Two-dimensional codes with low-pass filtering characteristics are of interest as modulation codes for novel two-dimensional and/or volumetric optical recording schemes. But 2-D coding can also be a key issue for new routes that are closer to more conventional types of optical recording, e.g. based upon reflective optical disc technology, using coherent diffraction of two-dimensional patterns (marks) recorded on a two-dimensional area of a card or a disc. In the prior art, coding on square lattices has been considered. In particular, the capacity of checkerboard codes has been studied in W. Weeks, R. E. Blahut, “The Capacity and Coding Gain of Certain Checkerboard Codes”, IEEE Trans. Inform. Theory, Vol. 44, No. 3, 1998, pp 1193–1203. There, various checkerboard constraints have been considered on a square lattice to achieve a low pass characteristic and thus reduce the effects of inter-symbol interference (ISI) during read-out and detection of channel bits.
In 2-D optical data storage, effects (e.g. pits or lands) are written in such a manner that the information content results not only from the correlations of the effects in the tangential direction of a disc as in the case of 1-D optical storage, but also from the correlations between effects written in the radial direction. Thus, the 2-D area of the recording medium is fully exploited. In other words, the specific filling of sites on a 2-D grid determines the information content of the information layer.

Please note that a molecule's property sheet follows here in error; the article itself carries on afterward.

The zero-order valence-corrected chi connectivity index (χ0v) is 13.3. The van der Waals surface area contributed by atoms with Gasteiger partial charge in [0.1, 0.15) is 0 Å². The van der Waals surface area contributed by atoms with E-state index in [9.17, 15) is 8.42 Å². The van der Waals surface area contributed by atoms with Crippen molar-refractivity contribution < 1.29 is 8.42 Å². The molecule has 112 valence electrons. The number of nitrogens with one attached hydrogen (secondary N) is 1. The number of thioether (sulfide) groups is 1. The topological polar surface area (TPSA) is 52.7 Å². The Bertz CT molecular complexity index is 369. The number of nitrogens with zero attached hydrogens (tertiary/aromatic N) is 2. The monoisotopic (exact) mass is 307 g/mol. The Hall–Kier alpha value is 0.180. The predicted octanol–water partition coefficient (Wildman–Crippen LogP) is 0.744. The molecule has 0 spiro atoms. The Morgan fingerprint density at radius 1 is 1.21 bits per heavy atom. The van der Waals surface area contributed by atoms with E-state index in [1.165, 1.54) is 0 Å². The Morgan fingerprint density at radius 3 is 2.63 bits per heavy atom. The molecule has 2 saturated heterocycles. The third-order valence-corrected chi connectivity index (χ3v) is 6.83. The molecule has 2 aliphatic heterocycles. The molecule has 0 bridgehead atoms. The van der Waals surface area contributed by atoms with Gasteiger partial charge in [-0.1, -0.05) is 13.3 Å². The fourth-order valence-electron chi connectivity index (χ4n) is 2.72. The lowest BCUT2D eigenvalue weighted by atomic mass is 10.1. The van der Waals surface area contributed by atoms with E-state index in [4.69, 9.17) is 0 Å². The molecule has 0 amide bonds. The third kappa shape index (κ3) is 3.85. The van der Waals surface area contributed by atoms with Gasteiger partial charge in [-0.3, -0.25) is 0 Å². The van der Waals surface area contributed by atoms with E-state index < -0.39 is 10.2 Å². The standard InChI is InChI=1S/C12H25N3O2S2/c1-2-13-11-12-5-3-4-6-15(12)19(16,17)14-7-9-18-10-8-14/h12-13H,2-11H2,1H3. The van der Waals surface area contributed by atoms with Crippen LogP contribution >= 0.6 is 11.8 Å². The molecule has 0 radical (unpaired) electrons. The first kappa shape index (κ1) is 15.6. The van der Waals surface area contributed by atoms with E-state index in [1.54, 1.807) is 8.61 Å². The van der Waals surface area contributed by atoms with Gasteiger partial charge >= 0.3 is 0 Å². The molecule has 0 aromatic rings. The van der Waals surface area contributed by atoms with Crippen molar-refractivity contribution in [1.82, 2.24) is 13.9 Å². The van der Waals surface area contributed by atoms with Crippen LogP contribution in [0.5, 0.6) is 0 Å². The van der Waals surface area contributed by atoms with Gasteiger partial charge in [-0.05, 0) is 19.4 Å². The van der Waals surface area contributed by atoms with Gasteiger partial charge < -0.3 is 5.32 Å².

As an example, a 2-D coded medium can be arranged as a hexagonal grid representing positions of the channel bits. The channel bits are formed as pit regions or pit effects and land regions or land effects arranged on predetermined surface areas of the optical medium. In contrast to a 2-D coding on square lattices, the hexagonal coding geometry may lead to more efficient storage, and thus higher storage densities can be achieved.
However, there is a bit-detection problem in 2-D coding, which is typical for coherent signal generation.
As shown in
In the recording of 1-D encoded data, folding can easily be prevented by taking care that the width of the pit effects is kept within an acceptable range. Then, the folding problem does not arise because the spot diameter is always larger than the radial width of a pit effect and diffraction always occurs in the radial direction. The reflected light beam therefore looses enough intensity by diffraction outside the central aperture.
In 2-D coding schemes, large areas of channel bits of the same type conventionally have been avoided by introducing a high-pass constraint of the 2-D channel or modulation code. This constraint can be realized by a single parameter leading to high-pass characteristics of the 2-D code. In particular, the parameter may indicate the minimum number of nearest neighbours that must be of the opposite bit type or bit state compared to the bit value of the channel bit at the central site of a cluster. Thereby, the number of pit effects adjacent to any one pit effect on the medium can be controlled. However, such a high-pass constraint leads (for identical physical dimensions of the hexagonal lattice) to a loss of user data density which can be written on the 2-D coded recording medium.